In 2001 a paper was published about a farmer in Acutuba who had grown crops on terra preta soils for 40 years without needing to add any fertilizer. Astonishing as this seems, these "dark earth" soils possess a remarkable vitality and fertility, and it is speculated that along the Rio Negra the large populations described by Francisco de Orellana in the Chronicles of his 1542 quest to find the mythic city of El Dorado, were sustained by terra pretta de indio - Portuguese for "Indian black earth". The Amazonian soils are notoriously poor in quality, despite the lush forest that grows on them, and in contrast the terra preta is a legacy of the Amazonian civilizations that lived there in the past.
There has been much speculation as to the origins of terra preta soil, in particular whether it was deliberately created to improve the fertility of the region, or whether it was an accident of nature or serendipitous to the way of life among the Amazonian tribes. What seems clear is that the essential component of the soil is a kind of charcoal, which may have been formed either by a kind of composting process or by burning biomass which became added to the soil, either deliberately or by chance. Consensus of view now is that the soils were formed deliberately by local farmers, who knew well the causes of its quality.
A central figure in the investigation of terra pretta is the archaeologist, James Petersen, who was murdered by bandits in a bar on a jungle road near Iranduba in the Brazilian Amazon. Petersen called the soil a "gift from the past" and he believed that understanding its composition and origins might provide a means to improve soil fertility for small farmers today and to eliminate the carbon emissions that arise when slash-and-burn methods are used to clear forest to grow crops. Betty J. Meggers, who worked in the Amazon during the mid 1900s called the region a "counterfeit paradise" since its verdant glory existed only because the plants that grew there were able to suck every drop of water and nutrient from a soil that was fundamentally unsuitable to grow much on.
The slash and burn approach is in line with this view since forests are cut-down and the cover is burned in order to provide mineral and nitrogen rich ash to nourish the soil with. However, the soil is only productive for a few years until it reverts to its original barren state. However, evidence accumulated for an advanced civilization, rather than subsisting stone age savages, whose remains were embedded in vast swathes of black earth.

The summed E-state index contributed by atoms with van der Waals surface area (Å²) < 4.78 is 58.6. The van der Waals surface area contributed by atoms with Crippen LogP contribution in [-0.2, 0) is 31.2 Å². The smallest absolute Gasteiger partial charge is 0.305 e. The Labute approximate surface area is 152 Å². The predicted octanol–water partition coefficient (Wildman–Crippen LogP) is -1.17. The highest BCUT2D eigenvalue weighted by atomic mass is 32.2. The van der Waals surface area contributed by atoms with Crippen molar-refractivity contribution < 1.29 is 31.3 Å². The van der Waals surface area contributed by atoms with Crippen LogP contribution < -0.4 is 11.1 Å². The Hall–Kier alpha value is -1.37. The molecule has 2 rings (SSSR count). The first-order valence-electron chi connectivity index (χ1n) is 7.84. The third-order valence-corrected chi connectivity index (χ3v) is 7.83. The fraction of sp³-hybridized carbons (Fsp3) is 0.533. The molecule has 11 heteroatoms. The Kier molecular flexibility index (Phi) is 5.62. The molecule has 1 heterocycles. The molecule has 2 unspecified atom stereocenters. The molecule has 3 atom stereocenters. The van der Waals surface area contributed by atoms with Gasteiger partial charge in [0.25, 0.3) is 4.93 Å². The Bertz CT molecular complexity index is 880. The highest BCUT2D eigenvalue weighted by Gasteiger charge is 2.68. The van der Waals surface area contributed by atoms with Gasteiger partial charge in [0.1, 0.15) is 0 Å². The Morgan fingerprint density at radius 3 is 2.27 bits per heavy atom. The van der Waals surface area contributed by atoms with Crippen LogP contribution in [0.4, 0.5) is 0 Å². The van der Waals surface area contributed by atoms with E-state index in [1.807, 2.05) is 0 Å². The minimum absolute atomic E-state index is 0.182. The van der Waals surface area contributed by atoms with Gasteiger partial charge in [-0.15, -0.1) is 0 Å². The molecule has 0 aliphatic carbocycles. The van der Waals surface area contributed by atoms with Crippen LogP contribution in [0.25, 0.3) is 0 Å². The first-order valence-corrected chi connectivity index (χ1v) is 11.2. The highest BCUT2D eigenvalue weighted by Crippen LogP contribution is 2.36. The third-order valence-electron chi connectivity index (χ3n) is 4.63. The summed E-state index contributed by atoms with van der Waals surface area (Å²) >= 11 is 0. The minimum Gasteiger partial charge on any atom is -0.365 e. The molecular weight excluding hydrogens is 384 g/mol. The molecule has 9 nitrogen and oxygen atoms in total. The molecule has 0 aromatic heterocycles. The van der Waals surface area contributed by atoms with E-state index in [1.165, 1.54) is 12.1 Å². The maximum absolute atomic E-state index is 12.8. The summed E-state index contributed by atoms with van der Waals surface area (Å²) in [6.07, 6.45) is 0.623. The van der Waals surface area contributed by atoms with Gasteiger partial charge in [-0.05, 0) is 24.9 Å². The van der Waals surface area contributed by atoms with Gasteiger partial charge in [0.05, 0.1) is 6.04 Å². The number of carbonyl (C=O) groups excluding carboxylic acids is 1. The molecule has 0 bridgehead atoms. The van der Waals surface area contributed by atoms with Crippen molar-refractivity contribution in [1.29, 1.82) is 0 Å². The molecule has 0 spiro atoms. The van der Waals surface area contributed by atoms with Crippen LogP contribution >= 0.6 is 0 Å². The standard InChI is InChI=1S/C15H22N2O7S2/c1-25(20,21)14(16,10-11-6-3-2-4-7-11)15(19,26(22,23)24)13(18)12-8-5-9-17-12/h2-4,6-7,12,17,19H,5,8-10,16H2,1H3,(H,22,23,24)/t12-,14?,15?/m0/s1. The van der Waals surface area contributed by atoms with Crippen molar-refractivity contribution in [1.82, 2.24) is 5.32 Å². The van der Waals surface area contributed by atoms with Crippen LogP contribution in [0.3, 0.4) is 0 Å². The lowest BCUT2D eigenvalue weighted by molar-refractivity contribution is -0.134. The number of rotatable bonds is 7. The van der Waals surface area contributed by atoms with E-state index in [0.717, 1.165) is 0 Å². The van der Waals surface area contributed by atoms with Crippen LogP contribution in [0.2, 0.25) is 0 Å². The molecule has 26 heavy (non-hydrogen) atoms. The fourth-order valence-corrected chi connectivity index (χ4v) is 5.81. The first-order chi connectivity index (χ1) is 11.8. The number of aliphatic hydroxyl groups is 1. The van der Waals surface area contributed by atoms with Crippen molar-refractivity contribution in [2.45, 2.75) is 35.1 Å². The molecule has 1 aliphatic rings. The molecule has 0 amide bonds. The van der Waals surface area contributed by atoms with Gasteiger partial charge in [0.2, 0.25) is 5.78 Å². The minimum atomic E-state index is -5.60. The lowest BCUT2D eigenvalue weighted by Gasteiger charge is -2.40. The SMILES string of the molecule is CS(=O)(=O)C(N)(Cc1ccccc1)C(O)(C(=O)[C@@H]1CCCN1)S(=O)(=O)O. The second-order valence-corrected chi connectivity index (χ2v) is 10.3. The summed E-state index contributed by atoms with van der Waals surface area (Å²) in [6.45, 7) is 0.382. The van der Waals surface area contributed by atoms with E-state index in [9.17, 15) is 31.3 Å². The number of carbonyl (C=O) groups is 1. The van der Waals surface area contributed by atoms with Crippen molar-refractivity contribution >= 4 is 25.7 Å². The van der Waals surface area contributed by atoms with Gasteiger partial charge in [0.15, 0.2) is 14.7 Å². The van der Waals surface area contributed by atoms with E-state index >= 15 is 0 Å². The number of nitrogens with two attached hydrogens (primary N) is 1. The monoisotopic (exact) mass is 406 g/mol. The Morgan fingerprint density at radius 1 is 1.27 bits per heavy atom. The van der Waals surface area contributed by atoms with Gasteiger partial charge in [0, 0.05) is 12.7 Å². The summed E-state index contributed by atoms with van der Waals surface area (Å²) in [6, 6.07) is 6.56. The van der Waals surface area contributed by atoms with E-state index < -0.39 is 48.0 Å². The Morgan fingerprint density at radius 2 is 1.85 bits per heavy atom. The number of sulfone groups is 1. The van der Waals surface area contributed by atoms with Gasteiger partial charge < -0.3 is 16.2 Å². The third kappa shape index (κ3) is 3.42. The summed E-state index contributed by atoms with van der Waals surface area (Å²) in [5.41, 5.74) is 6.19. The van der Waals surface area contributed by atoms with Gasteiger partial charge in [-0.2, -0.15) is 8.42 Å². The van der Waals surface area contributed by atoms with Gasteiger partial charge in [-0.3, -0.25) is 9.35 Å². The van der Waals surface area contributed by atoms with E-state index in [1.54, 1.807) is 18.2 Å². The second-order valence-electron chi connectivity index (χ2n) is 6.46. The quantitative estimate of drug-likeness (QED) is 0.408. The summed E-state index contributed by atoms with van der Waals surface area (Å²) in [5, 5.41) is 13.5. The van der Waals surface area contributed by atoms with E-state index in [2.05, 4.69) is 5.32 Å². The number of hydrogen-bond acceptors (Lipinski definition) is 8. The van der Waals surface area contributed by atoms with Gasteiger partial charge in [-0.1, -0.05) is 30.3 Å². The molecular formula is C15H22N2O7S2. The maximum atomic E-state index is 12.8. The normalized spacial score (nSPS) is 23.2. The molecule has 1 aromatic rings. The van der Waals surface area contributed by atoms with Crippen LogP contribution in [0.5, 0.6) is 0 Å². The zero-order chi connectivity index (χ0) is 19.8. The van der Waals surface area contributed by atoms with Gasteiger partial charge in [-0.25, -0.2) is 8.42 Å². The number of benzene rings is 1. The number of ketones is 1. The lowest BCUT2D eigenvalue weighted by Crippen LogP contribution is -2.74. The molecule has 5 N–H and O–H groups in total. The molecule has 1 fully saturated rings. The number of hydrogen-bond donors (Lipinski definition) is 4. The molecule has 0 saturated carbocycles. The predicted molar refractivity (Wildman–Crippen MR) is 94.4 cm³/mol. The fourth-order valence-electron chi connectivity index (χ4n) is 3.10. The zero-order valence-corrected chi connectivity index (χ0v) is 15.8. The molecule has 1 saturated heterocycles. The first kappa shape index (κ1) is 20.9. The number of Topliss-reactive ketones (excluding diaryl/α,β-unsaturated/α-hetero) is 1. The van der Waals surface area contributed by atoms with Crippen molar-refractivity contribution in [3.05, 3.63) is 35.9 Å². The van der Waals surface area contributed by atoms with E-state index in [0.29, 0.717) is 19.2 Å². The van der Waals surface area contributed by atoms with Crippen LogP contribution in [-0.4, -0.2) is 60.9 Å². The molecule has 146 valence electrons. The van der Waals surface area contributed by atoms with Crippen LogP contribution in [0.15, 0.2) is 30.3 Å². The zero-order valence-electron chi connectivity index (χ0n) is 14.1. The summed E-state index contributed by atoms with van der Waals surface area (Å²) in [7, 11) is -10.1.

Johannes Lehmann of Cornell University is of the opinion that the black earth may offer the promise of creating sustainable agriculture, and possibly to averting global warming. The vital ingredient of terra preta is thought to be charcoal - "biochar" - which is able to bind the essential nutrients N, P and K, which impedes dramatically the rate at which they are washed-way by the continual rains. Minute pores are formed in the charcoal over time which can hold more nutrients on its larger surface area and act as "condominiums" for microorganisms to grow in and so increases their density in the soil. The idea is to create "terra preta nova", or artifical terra preta by deliberately adding charcoal to soil in the aim of recreating the properties of natural Amazonian terra preta.
He says, "With a handful of biochar, you can keep many more nutrients in the soil than in a handful of mulch or compost. It is like mopping-up nutrients with a magnet that looks like a sponge - that is, it has high surface area like a spomnge but can attract a thin layer of material like a magnet."
It is likely that to produce a soil with genuine terra preta characteristics will take a number of years of "fermentation" but it has been shown that soil treated with biochar and nutrients can have an immediate effect when added to very poor soils. Lehmann goes further and thinks that pro ducting biochar on a billions of tonnes per year scale could significantly reduce and even reverse carbon emissions and global warming, by burying that carbon in a stable form out of the biological carbon cycle. I think he is overoptimistic here especially if large-scale biochar factories are envisaged.
However, a human collective of small-scale productions could lock-up almost one billion tonnes annually, with positive impacts on soil health, and a reduced demand for freshwater and nutrient supplies, worldwide.
This should, however, be compared with potential complementary methods for regenerative agriculture which depend far less on added N,P and K through growing year-round cover crops, and forest gardens, which once established are largely self-sustaining. In terms of carbon-capture the latter are predicted to meet a capacity of 40% of all human carbon emissions, which would require the creation of a lot of biochar (3.5 billion tonnes per year) if they were to be absorbed in this way.
"Black Gold of the Amazon," By Michael Tennesen, http://discovermagazine.com/2007/apr/black-gold-of-the-amazon